She was born Haneczka Rose in 1935 in Kraków, the youngest of three children of a well-to-do Polish-Jewish family. She became Anna Rozak at the age of six, when her parents sent her into hiding with a Catholic family to evade capture by the Gestapo. In England at the end of the Second World War, she took on the name Anna Rose. At the age of eighteen, she was adopted by an Austrian-American family in New York and became Anna Wellman. Finally, upon her marriage to New York businessman Marty Rabkin when she was twenty-four, Anna took on the name that appears on the cover of her magnificent new memoir, From Kraków to Berkeley: Coming Out of Hiding. This is the odyssey of a Holocaust survivor whose experience parallels in some ways what so many refugees today are facing.
From Kraków to Berkeley: Coming Out of Hiding by Anna Rabkin (2018) 309 pages
@@@@@ (5 out of 5)
The odyssey of a Holocaust survivor
“I have lived in Berkeley, California, for many decades,” Anna writes in her preface, “but my life story spans continents. While it is common to describe life as a journey, mine has been a literal one: from my family’s frantic flight across Poland; my escape from the ghetto and then from Lwów; to being shipped off to England; to my quota-defying immigration to New York and subsequent migration to California. I have traveled across oceans and through waves of cultural and political change. Each place on my journey and each period left its mark on me.” Anna describes that journey with consummate skill, bringing up from her prodigious memory for sensory detail the remarkable story of her evolution from a shy young Polish girl who didn’t start school until the age of ten to the supremely accomplished woman who holds master’s degrees in city & regional planning and history, served for fifteen years as Berkeley’s elected City Auditor, and spearheaded the Berkeley Public Library’s first, $4 million fundraising campaign.
A troubled search for identity
Unsurprisingly, the most moving stories in the book concern Anna’s childhood in Kraków, Lwów (now Lviv in Ukraine), and England. Her desperate longing for her parents, who had simply disappeared, and her troubled search for identity (after her Polish guardian had her baptized in a Catholic church) are especially poignant. As she reflected much later, “Jewish, Catholic, Polish, British, American—who was I?” Anna’s experience as a refugee shuttled from one country to another is similar to that of the unwilling migrants who are flooding across national borders in the 21st century.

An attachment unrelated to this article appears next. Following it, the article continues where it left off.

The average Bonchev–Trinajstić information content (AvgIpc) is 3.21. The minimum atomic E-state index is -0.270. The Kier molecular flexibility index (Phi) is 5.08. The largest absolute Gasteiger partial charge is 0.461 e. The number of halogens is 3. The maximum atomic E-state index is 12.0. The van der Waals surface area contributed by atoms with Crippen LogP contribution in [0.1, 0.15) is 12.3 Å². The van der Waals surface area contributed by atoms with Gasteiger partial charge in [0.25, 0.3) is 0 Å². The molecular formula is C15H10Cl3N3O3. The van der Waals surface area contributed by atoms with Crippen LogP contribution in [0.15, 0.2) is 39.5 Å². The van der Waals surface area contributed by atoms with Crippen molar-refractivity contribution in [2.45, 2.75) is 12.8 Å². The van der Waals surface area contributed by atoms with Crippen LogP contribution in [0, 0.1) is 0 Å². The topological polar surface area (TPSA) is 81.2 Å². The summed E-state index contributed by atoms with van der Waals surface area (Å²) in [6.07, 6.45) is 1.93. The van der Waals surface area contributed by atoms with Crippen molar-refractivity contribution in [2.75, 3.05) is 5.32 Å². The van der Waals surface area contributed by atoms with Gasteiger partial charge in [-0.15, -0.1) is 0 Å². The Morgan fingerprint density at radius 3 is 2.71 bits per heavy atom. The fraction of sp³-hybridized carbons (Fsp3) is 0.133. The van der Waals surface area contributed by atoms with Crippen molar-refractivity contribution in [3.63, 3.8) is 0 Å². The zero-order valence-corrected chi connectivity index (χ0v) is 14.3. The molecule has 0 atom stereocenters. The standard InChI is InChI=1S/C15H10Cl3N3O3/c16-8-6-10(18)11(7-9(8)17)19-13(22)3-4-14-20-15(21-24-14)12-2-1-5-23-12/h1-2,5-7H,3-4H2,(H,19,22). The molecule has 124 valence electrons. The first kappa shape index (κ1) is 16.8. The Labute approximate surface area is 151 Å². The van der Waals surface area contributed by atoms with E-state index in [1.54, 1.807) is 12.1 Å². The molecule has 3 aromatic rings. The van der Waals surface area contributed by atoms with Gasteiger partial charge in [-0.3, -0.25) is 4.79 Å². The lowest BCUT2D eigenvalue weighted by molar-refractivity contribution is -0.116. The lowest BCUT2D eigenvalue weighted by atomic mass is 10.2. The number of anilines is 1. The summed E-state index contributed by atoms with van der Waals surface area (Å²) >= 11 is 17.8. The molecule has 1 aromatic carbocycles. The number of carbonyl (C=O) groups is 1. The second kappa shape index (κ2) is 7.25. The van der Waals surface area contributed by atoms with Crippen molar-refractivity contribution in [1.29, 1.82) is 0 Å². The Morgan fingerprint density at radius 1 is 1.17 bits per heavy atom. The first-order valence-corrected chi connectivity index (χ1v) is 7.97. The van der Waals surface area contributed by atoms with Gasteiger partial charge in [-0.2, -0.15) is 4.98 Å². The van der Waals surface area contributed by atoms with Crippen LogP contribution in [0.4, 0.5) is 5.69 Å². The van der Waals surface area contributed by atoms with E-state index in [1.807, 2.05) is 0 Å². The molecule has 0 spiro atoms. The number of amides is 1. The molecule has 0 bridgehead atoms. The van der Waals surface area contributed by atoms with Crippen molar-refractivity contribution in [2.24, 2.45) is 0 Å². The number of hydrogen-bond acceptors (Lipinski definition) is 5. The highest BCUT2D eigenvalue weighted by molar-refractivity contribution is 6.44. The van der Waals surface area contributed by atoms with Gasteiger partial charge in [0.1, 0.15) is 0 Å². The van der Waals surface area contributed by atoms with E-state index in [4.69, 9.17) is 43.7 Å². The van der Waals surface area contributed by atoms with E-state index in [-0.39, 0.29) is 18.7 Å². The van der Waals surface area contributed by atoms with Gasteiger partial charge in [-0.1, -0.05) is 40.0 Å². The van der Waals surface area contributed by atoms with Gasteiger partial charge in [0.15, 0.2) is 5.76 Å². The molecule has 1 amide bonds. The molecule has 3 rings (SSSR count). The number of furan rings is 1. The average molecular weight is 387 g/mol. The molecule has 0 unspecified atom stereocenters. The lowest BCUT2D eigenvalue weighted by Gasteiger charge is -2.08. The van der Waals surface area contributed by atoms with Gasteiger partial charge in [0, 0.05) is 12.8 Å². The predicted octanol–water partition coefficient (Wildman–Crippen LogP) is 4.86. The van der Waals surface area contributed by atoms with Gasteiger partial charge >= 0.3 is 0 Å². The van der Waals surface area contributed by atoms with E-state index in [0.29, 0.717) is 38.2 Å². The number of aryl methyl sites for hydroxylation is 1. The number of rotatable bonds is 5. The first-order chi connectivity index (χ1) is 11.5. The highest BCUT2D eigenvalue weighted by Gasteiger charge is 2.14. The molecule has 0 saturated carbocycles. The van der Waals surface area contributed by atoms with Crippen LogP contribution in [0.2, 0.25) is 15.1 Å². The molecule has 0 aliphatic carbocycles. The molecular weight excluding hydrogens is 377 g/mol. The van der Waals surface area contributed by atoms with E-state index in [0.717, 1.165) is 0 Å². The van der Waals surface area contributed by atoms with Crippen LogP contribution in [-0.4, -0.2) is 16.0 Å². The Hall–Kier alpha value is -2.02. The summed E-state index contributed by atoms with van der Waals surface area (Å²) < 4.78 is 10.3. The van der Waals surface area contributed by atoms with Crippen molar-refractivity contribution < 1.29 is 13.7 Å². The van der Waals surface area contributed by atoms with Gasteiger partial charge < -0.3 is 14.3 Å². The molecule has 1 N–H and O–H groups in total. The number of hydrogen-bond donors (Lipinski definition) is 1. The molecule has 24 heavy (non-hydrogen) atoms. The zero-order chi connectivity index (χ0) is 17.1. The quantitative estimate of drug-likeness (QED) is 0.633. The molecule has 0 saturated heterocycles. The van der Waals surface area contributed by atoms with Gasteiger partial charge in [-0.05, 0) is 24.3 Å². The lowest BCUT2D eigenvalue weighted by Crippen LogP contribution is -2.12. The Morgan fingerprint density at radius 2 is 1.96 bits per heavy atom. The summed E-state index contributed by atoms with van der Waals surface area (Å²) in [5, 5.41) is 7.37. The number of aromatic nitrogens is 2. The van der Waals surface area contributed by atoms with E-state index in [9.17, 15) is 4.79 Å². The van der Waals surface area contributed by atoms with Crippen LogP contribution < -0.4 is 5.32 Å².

Life in an ideally diverse community
Anna was twenty-seven when she and Marty arrived in Berkeley. At this remove, it seems she might not have found a more welcoming community anywhere. “My block,” she writes about the street where she has been living since 1964, “was unusually active and diverse. It was home to several immigrant families, five of whom were Holocaust survivors.” While that block is by no means typical of the city, its diversity certainly is.
Following her election as Berkeley City Auditor in 1979, Anna reflected, “survival is sweet revenge. I had not only survived the war, created a family and developed relationships with people of all backgrounds, but during the campaign I had overcome the fears and feelings of worthlessness that a hateful ideology had instilled in me. I had proved to myself that neither my gender, religious or immigrant background were insurmountable obstacles. I could participate in public life and even be elected to office. My community’s acceptance would transform my life.” It’s difficult to imagine a more inspiring and life-affirming statement than that.
A foreshortened timescale
From Kraków to Berkeley is structured around a foreshortened timescale. The twenty-seven-year period encompassed in parts one, two, and three (covering Poland, England, and New York in succession) occupies two-thirds of the book. Part four deals with Anna’s time in California since 1962. The final forty years are compressed into about forty pages. Having tried myself on several occasions to write a memoir, I understand. I found it damnably difficult to write with complete candor about people who are alive with whom I may have had complicated relationships.
In the interest of full disclosure, I’m proud to state that Anna and I have been friends for many years. In addition to our connections through Berkeley politics since the 1970s, we have met almost monthly for more than thirty years in a dinner group she mentions in her book, and her late husband Marty was a member of my company’s board of directors for twenty-five years. However, I must make it clear that this review of Anna’s memoir is not one whit more positive than it fully deserves. Our friendship aside, I found the book endlessly fascinating.
For further reading
Previously, I reviewed the insightful memoir of another Berkeley resident, Elizabeth Rosner: Survivor Café: The Legacy of Trauma and the Labyrinth of Memory. My review is at The Holocaust, mass trauma, inherited PTSD, and genetics. I’ve also reviewed other excellent memoirs, including Bill Browder’s Red Notice (A true story of high finance and murder in Putin’s Russia) and Between the World and Me by Ta-Nehisi Coates (A brilliant analysis of racism today).
For further reading
You’ll find this book listed on my post, 5 top nonfiction books about World War II (plus many runners-up).
You might also enjoy The 10 best novels about World War II (plus 19 runners-up).
This is one of the many Good books by Berkeley authors reviewed on this site.
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